Spotting Banff Wildlife in Winter: What to Know and Where to Go

A group of elk grazing in a pasture in Banff in winter

Banff National Park is home to a diverse range of wildlife. In winter, some animals hibernate, and many others remain active and can be spotted throughout the park. In fact, winter is an excellent time to view wildlife in Banff, as the animals are often more visible against the snowy landscape.

Sure, Banff and Lake Louise are known for their abundant wildlife in the summer, but that doesn’t mean you can’t see animals in the winter. There are plenty of opportunities; when you see one, they stand out against the white background.

Let’s take a look at what animals you might see and what the winter wildlife looks like in Banff!

What Are the Best Locations to See Wildlife in Banff in Winter?

Banff National Park is home to diverse wildlife, and winter is an excellent time to observe these animals in their natural habitat. Here are some of the best locations to see wildlife in Banff in winter:

Vermilion Lakes

Vermilion Lakes is a popular spot for wildlife viewing in Banff. During winter, the lakes freeze over, providing a perfect habitat for animals such as coyotes, wolves, and elk. You can observe these animals from the shore.

Johnston Canyon Trail

Johnston Canyon Trail is another popular spot for winter wildlife viewing in Banff. The trail is on a boardwalk, making it accessible for the whole family. The trail is covered in snow and ice during winter, creating a beautiful winter wonderland. You may spot animals such as moose, elk, and bighorn sheep along the way.

Lake Louise

Lake Louise is a must-visit location in Banff and a great place to see wildlife in winter. The lake is surrounded by mountains and forests, providing a perfect habitat for animals such as elk, moose, and wolves. You can observe these animals from the shore.

Bow Valley Parkway

The Bow Valley Parkway (Highway 1A) is a scenic drive parallel to the Trans-Canada Highway. During winter, the parkway is not nearly as busy as in the summer, making it an excellent spot for winter wildlife viewing. You may spot animals such as elk, moose, and – if you’re (very) lucky – wolves along the way.

Banff Gondola

The Banff Gondola is a popular attraction in Banff and provides an excellent opportunity for winter wildlife viewing. At the top of the gondola, you can observe animals such as bighorn sheep, elk, and mountain goats in their natural habitat.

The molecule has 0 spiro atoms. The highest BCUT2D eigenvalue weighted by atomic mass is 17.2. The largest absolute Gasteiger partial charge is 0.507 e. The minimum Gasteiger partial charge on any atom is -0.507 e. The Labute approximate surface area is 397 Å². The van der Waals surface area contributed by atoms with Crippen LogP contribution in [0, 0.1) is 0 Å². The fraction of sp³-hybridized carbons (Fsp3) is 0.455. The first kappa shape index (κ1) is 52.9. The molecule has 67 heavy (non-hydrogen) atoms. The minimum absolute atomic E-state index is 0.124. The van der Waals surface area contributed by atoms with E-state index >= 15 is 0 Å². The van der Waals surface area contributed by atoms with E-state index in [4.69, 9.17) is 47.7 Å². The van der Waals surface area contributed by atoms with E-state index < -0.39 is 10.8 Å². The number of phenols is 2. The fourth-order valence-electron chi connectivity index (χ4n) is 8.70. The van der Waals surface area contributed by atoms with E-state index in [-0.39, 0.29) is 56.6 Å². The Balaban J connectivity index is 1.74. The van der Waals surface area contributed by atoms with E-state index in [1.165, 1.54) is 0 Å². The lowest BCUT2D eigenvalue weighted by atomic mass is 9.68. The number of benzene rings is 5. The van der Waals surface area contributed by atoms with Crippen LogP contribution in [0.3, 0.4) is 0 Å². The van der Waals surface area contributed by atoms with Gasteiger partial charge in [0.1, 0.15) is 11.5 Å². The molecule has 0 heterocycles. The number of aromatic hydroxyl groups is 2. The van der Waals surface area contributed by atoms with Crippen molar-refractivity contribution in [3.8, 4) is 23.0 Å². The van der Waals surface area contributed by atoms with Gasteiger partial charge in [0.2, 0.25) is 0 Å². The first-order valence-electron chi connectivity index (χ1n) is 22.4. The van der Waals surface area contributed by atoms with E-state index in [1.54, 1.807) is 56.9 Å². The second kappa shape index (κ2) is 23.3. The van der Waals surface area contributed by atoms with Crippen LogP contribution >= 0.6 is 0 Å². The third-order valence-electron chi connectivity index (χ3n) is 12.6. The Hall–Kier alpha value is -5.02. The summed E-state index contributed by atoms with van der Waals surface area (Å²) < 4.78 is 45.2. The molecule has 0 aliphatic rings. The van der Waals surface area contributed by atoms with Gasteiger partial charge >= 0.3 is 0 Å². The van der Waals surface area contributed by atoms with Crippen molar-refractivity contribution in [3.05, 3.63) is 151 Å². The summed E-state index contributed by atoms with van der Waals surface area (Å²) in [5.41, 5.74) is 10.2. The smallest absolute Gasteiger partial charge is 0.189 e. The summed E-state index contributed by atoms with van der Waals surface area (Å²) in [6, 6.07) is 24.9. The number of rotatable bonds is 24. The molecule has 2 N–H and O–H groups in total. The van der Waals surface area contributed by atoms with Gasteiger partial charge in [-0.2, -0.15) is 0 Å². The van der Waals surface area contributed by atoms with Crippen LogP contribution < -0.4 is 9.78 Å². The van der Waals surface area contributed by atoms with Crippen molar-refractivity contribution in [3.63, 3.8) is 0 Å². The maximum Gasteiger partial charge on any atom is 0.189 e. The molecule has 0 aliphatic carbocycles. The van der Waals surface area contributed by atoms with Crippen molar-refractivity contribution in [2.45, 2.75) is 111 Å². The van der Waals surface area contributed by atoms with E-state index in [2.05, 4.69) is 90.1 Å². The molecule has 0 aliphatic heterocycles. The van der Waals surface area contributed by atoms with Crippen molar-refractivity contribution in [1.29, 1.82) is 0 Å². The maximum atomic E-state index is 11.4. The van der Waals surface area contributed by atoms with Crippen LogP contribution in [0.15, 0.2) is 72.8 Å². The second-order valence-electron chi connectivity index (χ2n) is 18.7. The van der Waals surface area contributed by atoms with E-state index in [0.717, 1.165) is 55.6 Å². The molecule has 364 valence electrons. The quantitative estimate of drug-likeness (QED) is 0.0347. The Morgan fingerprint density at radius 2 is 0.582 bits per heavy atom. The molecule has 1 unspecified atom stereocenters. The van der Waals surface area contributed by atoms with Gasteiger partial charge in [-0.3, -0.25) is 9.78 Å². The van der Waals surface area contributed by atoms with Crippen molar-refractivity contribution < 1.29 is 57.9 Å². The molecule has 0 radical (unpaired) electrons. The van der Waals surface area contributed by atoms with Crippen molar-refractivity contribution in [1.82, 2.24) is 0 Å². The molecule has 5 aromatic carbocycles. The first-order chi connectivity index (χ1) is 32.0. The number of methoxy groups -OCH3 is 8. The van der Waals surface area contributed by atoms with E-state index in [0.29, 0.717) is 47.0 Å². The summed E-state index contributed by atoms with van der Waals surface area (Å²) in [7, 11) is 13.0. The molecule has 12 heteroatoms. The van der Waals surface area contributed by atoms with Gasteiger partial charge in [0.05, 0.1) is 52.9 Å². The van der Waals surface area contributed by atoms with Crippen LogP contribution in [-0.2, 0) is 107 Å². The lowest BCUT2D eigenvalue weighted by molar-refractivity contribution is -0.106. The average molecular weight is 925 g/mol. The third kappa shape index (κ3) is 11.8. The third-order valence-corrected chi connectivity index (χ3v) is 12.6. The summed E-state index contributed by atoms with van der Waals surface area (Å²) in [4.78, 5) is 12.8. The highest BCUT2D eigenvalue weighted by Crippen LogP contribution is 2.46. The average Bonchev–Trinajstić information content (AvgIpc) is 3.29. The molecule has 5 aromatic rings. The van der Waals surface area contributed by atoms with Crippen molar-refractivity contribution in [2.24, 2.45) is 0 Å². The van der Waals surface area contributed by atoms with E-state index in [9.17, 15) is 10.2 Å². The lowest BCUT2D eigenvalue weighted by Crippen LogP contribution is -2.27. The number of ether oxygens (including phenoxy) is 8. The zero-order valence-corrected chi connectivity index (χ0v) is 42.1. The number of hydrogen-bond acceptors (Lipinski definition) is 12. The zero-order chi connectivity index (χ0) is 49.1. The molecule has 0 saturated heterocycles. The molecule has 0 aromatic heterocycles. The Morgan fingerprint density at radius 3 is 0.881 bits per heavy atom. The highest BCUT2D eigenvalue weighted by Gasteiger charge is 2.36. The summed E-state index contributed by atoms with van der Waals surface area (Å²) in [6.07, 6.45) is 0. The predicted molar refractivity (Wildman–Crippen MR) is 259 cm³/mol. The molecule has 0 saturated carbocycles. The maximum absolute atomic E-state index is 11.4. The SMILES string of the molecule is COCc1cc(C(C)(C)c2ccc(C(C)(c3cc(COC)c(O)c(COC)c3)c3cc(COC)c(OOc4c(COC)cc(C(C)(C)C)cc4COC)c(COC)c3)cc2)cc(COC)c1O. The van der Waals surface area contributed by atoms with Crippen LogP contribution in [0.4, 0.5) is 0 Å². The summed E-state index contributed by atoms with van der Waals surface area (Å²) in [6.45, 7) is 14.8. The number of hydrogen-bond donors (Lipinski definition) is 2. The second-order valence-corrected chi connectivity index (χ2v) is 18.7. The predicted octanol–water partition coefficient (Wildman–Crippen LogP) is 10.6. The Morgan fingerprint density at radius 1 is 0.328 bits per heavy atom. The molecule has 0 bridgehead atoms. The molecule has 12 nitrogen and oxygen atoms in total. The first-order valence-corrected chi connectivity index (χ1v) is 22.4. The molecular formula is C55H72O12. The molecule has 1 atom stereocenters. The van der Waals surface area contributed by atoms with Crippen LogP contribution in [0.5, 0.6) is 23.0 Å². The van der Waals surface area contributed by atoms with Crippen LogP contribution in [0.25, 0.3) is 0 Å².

What Is the Best Time of Day to See Wildlife in Banff in Winter?

If you want to increase your chances of seeing wildlife, you obviously want to know the best time of day to look for them. Well, that’s early morning or late afternoon. 

During these times, animals are most active, especially when searching for food. You may also have better luck spotting wildlife on sunny days, as they tend to be more active when the weather is mild.

I guess you know that wildlife is unpredictable, so there is no guarantee that you will see any animals during your visit. However, visiting during the best time of day and keeping a sharp eye out can increase your chances of spotting some critters.

Banff’s Winter Wildlife

Here are some of the characteristics of the most common animals you may encounter during your winter visit to Banff National Park:

Bears in Banff in Winter

A grizzly bear out of hibernation in the snow in Banff in winter

Grizzly bears and black bears are undoubtedly the most iconic animals in Banff National Park. During winter, they are typically in hibernation and not visible to visitors. However, if you are lucky, you may glimpse a grizzly or black bear emerging from its den in early spring.

Banff National Park is home to both black bears and grizzly bears. During winter, bears go into hibernation and can be found in dens. It is important to note that bears may wake up from hibernation if they are disturbed. So, staying on designated trails and following wildlife viewing guidelines is crucial. 

Bears are omnivores and feed on various foods, including berries, roots, and small mammals.

ALSO READ: Where to spot bears in Banff

Wolves in Banff in Winter

Wolves are one of Banff National Park’s most elusive and fascinating animals. They often travel in packs and can be seen hunting for prey. While they are not typically a threat to humans, always keep a safe distance and avoid approaching them.

While they can be difficult to spot, winter is an excellent time to look for them, as their tracks are often visible in the snow. You may even hear them howling in the distance if you’re lucky.

Moose in Banff in Winter

A bull moose striding through the snow in Banff in winter

Moose are the largest members of the deer family, and they are a rare sight in Banff National Park. They are often seen near water sources such as rivers and lakes. Know that moose can be unpredictable and should be observed from a safe distance. Keep an eye out for them in areas with dense vegetation, such as around the shores of Vermilion Lakes.

Bison in Banff in Winter

Bison are very rare in Banff National Park but can occasionally be spotted during winter. They typically move to lower elevations for food and can often be seen grazing in meadows.